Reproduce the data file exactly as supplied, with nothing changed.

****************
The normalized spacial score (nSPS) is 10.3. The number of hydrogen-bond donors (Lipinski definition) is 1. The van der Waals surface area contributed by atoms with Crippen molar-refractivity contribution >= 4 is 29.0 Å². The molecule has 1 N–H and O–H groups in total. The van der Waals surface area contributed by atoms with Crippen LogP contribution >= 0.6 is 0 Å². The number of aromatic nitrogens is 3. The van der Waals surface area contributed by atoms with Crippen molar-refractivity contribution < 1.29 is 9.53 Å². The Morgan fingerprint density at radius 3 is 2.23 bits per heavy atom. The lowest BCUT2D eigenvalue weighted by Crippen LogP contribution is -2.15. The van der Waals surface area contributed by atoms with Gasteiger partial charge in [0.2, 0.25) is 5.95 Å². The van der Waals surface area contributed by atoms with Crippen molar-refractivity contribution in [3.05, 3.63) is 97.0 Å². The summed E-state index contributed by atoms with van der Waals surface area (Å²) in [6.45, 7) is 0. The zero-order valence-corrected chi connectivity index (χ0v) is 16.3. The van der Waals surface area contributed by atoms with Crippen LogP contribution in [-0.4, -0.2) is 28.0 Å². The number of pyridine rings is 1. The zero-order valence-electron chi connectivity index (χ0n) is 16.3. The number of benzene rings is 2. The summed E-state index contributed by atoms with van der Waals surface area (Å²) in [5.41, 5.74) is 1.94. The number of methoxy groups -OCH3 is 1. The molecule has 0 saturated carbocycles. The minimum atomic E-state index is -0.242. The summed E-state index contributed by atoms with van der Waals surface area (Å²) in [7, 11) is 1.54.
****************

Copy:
The normalized spacial score (nSPS) is 10.3. The number of hydrogen-bond donors (Lipinski definition) is 1. The van der Waals surface area contributed by atoms with Crippen molar-refractivity contribution >= 4 is 29.0 Å². The molecule has 1 N–H and O–H groups in total. The van der Waals surface area contributed by atoms with Crippen LogP contribution >= 0.6 is 0 Å². The number of aromatic nitrogens is 3. The van der Waals surface area contributed by atoms with Crippen molar-refractivity contribution < 1.29 is 9.53 Å². The Morgan fingerprint density at radius 3 is 2.23 bits per heavy atom. The lowest BCUT2D eigenvalue weighted by Crippen LogP contribution is -2.15. The van der Waals surface area contributed by atoms with Gasteiger partial charge in [0.2, 0.25) is 5.95 Å². The van der Waals surface area contributed by atoms with Crippen molar-refractivity contribution in [3.05, 3.63) is 97.0 Å². The summed E-state index contributed by atoms with van der Waals surface area (Å²) in [6.45, 7) is 0. The zero-order valence-corrected chi connectivity index (χ0v) is 16.3. The van der Waals surface area contributed by atoms with Crippen LogP contribution in [-0.4, -0.2) is 28.0 Å². The number of pyridine rings is 1. The zero-order valence-electron chi connectivity index (χ0n) is 16.3. The number of benzene rings is 2. The summed E-state index contributed by atoms with van der Waals surface area (Å²) in [5.41, 5.74) is 1.94. The number of methoxy groups -OCH3 is 1. The molecule has 0 saturated carbocycles. The minimum atomic E-state index is -0.242. The summed E-state index contributed by atoms with van der Waals surface area (Å²) in [7, 11) is 1.54.